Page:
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Influencers Get Banned From Major League Baseball Over 'Inappropriate' Gesture


The Houston Astros were tied at 2-2 with the Washington Nationals at National Park in Washington, D.C. The teams were at the bottom of the seventh inning when Gerrit Cole, the Houston Astros pitcher, stepped up. As he was about to throw, the cameras caught an unfamiliar sight behind the batter.

Two women in yellow shirts lifted them up and flashed their boobs. Viewers all around the world did not miss the act, and some took to Twitter to upload the video. One of the flashers, Julia Rose, posted on Twitter that one pair of the showcased boobs was hers. Rose is a model and magazine editor.


She posted a series of tweets, one saying, “my lil nips made it,” and another, “Whoops. The wind blew my top up.”

David Thomas, the Major League Basketball vice president, did not find the incident even the least bit funny. He sent letters to the three women, and Rose posted hers online. It read, “On October 27, 2019, you attended World Series Game 5 at Nationals Park in Washington, D.C. During the game, you violated the fan code of conduct by exposing yourself during the 7th inning, in order to promote a business. You were also part of a scheme in which you induced others to expose themselves to promote the business. You are hereby banned from all Major League Baseball stadiums and facilities, indefinitely.”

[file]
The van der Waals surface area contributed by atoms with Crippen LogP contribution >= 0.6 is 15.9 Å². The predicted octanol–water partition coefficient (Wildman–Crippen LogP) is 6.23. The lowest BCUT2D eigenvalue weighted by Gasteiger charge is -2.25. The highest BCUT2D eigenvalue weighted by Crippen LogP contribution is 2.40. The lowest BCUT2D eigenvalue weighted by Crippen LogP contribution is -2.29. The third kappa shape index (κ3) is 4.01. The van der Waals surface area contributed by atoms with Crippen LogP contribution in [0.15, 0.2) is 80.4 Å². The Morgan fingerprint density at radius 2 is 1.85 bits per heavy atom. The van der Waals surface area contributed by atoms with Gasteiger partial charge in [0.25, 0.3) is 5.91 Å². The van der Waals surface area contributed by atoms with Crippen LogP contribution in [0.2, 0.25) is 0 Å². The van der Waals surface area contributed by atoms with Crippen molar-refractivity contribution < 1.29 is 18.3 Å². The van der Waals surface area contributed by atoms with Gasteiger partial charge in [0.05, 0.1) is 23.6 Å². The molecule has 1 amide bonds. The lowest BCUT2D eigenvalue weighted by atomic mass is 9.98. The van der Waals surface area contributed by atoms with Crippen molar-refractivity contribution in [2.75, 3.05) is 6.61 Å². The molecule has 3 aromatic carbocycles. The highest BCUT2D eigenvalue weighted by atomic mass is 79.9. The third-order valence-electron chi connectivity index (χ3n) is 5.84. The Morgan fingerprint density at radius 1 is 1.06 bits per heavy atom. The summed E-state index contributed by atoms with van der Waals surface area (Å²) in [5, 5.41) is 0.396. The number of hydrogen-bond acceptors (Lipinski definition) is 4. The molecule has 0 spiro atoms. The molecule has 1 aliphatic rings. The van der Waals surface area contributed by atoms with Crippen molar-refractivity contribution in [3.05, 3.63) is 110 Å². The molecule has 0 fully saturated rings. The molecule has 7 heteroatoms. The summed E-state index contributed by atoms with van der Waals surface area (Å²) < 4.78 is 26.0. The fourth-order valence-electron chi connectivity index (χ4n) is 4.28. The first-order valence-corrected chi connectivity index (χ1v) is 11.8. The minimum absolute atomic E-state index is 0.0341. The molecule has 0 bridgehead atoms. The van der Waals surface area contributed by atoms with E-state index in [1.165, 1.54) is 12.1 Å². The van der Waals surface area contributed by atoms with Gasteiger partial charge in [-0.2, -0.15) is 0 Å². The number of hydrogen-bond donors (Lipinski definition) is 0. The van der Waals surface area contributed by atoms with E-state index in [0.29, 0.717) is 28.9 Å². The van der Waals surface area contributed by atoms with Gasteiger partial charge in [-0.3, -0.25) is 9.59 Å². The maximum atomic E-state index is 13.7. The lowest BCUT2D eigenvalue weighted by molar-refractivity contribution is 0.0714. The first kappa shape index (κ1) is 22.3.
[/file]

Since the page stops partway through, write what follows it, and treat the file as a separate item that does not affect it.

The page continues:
The business Thomas was referring to is Rose’s digital magazine, Shagmag. The T-shirts worn by Rose, Kayla Lauren, and Lauren Summer, had the magazine’s name printed across the front. Both Summer and Lauren posted the letters they received from Thomas. However, Summer also posted a selfie, claiming it was taken in the police toilets.

Summer took to Twitter to explain that the flashing was done as a breast cancer awareness campaign.


Many people questioned the legitimacy of the letters, claiming that they were received too quickly. The models are known for other publicity stunts, and many assumed that the letters were just part of the stunt.

However, Darren Rovell, a sports business reporter for The Action Network, stated that he believed the letters were real. In the tweet, he stated, “You are giving her way too much credit. And to think she knew David Thomas is the guy who writes these letters? Pro sports leagues do this swiftly all the time and on the spot.”

Sources: America Now / Photo Credit: Shagmag TV

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